Posted by: David R. Remer at October 8, 2010 2:14 AM
Comment #310005

To me, the democratic position on healthcare savings with the public option, and obamacare in general, is at odds with their entire position on business elsewhere in the economy. I will explain…

Currently, the health industry has a large burden of accepting and treating millions of people without health insurance or the ability to pay for services. In response to this, they have increased their rates on those of us that do have insurance, and can pay.

Your solution is to insure all those people who are currently burdening the system. To offset the exceptional cost of doing this, you claim that by doing so, the medical industry will not have the need to raise the money off of the rest of us with inflated rates and charges. Thus reducing costs per incident/illness, which should then reduce cost on insurance companies—who would then follow the same logic, and pass those savings on to the rest of us (the consumer). The balance, then, will be neutral. In essence, what you have claimed all along, “we are already paying for those without insurance.”

Makes sense. But only if you trust businesses to “do the right thing.” This will only work if you accept the Republican idea of trickle down economics. If not, what prevents the healthcare industry- a big business itself- from maintaining the inflated rates and simply raking in more money? Or, for that matter, the insurance companies? If you truly believe that these businesses will pass on their savings to the consumers (with reduced rates and charges) why can you not accept that reducing the tax burdens of all business will be passed on to the consumers and workers. Seems like a conflict when you rely on business integrity to claim the low costs of obamacare (and the public option), yet in the same breath you want to point out the illegitamacy of tax cuts based on the same premise.

On the other hand, if you want to hold tight to the belief that businesses are intrinsically greedy— too a point where they quit following basic principles of economics for pricing their goods/services, then the total cost of obamacare is flawed. Even the data on which the CBO completed its evaluation of obamacare is flawed. Everyone of the estimates ever produced for nationalized healtchcare is rediculously low. And, in fact, the cost of such a measure would be so incredibly exorbitant that no Americans (Democratic, Republican, or independant) would be willing to support it.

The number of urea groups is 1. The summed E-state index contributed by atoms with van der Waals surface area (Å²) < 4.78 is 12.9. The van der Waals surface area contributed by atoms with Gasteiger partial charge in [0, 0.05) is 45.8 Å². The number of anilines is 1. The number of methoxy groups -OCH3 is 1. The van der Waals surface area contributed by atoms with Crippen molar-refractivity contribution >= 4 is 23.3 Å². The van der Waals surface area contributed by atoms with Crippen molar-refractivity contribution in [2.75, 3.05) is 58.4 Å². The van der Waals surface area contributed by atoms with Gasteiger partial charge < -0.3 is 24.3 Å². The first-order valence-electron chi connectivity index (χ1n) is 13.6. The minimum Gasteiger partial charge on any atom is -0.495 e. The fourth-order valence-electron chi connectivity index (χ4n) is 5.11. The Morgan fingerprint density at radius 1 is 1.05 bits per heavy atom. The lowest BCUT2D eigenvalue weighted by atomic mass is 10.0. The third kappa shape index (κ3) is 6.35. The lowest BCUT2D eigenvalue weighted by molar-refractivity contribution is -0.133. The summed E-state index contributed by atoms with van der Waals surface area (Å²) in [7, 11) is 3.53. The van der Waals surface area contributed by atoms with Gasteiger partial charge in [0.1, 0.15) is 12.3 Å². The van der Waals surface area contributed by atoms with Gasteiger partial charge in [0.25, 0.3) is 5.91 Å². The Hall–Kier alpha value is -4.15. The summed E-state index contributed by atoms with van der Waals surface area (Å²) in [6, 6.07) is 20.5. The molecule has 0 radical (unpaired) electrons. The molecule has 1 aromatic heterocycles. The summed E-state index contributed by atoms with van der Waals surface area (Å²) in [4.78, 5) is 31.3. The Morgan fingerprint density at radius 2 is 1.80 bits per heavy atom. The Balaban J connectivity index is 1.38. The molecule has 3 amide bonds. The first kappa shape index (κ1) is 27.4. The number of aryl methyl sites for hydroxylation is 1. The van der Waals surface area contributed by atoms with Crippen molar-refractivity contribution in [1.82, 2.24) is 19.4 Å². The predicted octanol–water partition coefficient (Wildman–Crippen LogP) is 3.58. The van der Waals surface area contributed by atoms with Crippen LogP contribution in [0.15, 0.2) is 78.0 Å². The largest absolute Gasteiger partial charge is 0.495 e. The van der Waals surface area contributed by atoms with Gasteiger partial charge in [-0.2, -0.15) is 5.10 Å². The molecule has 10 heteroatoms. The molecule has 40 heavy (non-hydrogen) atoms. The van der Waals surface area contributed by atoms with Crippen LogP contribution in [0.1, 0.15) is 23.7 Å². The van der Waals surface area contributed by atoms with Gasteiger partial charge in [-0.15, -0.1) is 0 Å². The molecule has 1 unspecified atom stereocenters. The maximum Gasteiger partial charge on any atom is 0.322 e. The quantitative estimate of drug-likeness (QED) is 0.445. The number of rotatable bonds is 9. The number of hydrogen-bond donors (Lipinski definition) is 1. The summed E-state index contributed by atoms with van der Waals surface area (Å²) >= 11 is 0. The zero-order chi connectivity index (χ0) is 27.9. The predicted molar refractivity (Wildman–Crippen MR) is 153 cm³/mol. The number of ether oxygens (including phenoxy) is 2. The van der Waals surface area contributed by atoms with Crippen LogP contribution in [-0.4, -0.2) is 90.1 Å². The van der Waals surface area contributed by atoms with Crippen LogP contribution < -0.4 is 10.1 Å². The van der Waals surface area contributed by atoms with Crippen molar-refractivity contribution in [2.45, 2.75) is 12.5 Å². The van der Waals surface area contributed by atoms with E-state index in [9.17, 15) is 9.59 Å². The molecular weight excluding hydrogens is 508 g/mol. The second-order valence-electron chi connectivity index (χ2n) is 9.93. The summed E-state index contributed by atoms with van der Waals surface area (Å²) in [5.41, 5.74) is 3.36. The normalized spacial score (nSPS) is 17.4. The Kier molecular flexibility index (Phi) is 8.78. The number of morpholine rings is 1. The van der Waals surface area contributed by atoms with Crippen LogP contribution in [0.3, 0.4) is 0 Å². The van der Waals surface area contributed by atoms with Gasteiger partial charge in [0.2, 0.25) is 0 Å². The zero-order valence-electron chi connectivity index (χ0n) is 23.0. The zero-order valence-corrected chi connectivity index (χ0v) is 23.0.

Posted by: inquisitive at October 8, 2010 11:44 AM
Comment #310008

inquisitive,

You are right in part, and that is why the ‘public option’ was so important. Side benefits could have been felt almost at once. This way we will have to wait for the good effects and they will be watered down.

Posted by: Marysdude at October 8, 2010 12:12 PM
Comment #310011

inquisitive,

Business is, in your word, ‘greedy’, or, profit oriented. However, where there is competition, pricing and profits are voluntarily reduced by business to 1) remain competitive and 2) maintain or increase market share, which through economies of scale can produce greater profit even as pricing is lowered. Competition is key to this working as theoretically expected.

ONLY where oligopolies and monopolies exist, will business fail to pass reduced costs on to consumers in the form of lower competitive pricing.

There is sufficient competition amongst Emergency Rooms in all our cities to insure competition passes lowered costs due to the absence of non-paying patients, on to their other paying patients. It won’t be 100%, but, substantial.

Second, ER costs for minor complaints which could just as easily be handled in a regular doctor’s office, are unbelievably higher than the same services provided in a doctor’s office. Hence, if everyone is insured, and visits doctors and clinics instead of Emergency Rooms for non-emergency services, the overall costs of health care will drop, even without the Public Option, but, not nearly as much in the long run.

Therefore, the current health care reform package will be cost neutral for the general public in the shorter run, and actually amount to some savings over the next decade and beyond. What it doesn’t address is the entire PROFIT amount in the equation of health care delivery for Medicare and private insurance rates for private insureds, in the long run, which the negotiation potential of single payer would have achieved with the Public Option. Not to mention the increase that would occur in non-profit specialty practices and clinic formation that would result from a single payer system, eliminating corporate profits from the health care system cost side.

Posted by: David R. Remer at October 8, 2010 12:49 PM